I checked this out as an eBook from my local library since the only hard copies were the previous translations. For those who sigh at another translation, remember that Kokoro, like many classic novels are public domain of sorts. Any publisher can copy the work as long as they credit the author and don't change the original. For translations the rules are a bit more flexible. But Penguin decided they would rather translate the original than pay another publisher for the rights to their translation. I think that's fair. It's like Beethoven. You don't have to pay to use the music, but if you use someone's recording of said Beethoven piece, you need to pay them.

Kokoro is an interesting novel. It is broken down into 3 parts. It is interesting that the chapters are all nearly identical length, about 2 pages each chapter in this version. So there are 110 chapters. But it's not a terribly long read.

The first section deals with the protagonist and his relationship with 'sensei', a seemingly well to do older man. They become acquaintances and finally develop an almost father-son relationship. The second part deals with the protagonist's father who is dying and his relationship with the family. The final section is actually a memoir sent to the protagonist by 'sensei' detailing the events of his younger life and shedding light on some of the mystery behind 'sensei'.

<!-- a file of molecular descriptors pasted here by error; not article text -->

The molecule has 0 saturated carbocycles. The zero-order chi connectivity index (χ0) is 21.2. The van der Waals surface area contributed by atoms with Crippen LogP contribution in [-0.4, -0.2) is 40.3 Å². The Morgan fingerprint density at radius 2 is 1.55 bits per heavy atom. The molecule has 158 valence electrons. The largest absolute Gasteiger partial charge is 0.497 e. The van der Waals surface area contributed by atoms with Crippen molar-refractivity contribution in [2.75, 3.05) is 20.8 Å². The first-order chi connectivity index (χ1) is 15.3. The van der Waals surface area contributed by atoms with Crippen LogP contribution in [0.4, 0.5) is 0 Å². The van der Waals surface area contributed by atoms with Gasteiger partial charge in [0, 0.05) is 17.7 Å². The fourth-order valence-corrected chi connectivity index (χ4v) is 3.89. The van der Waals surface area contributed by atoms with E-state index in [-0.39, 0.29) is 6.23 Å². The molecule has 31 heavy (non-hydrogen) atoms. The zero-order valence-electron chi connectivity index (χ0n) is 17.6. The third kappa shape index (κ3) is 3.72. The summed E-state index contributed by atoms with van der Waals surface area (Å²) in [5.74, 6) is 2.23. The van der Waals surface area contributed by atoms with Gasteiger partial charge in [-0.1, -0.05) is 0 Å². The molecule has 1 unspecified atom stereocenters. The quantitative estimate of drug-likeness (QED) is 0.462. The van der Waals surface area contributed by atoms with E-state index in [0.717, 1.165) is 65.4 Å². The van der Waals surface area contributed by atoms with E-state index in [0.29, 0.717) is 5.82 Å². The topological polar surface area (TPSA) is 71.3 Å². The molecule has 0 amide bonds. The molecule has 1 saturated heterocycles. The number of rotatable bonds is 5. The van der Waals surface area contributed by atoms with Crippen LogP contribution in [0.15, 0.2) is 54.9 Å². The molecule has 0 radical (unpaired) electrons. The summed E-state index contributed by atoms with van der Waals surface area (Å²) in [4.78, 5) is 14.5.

This translation is pretty amazing. I don't read Japanese (at least Kanji though I can read some hiragana pretty well), but I do understand much of the Japanese language. It is difficult to translate not because of the actual words, but because Japanese is subject-object-verb instead of subject-verb-object as in English. So if you literally translate you will sound like Yoda.
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Format: Paperback Verified Purchase
This is the first novel I've read by Natsume Soseki, and my first Japanese novel at that. Although I haven't read another translation, the novel is beautifully written, being succinct yet flowery and powerful at times. Certain lines clearly and powerfully convey the feelings of Meiji Japan. Some recurring themes, such as the animosity between younger and older generations, are still relevant today. Additionally, the fact that this novel takes place in Japan during the Meiji period means it effectively captures the contrast between city and rural life. To me, this book is one I'll treasure forever; it has affected me deeply, compelling me to question my own development as a student, as well as my relationship with my father.

Additionally, because I am a casual reader I was delighted to discover that every chapter is approximately 2 pages long.

Overall, Kokoro is a Japanese classic that offers an emotional and compelling read.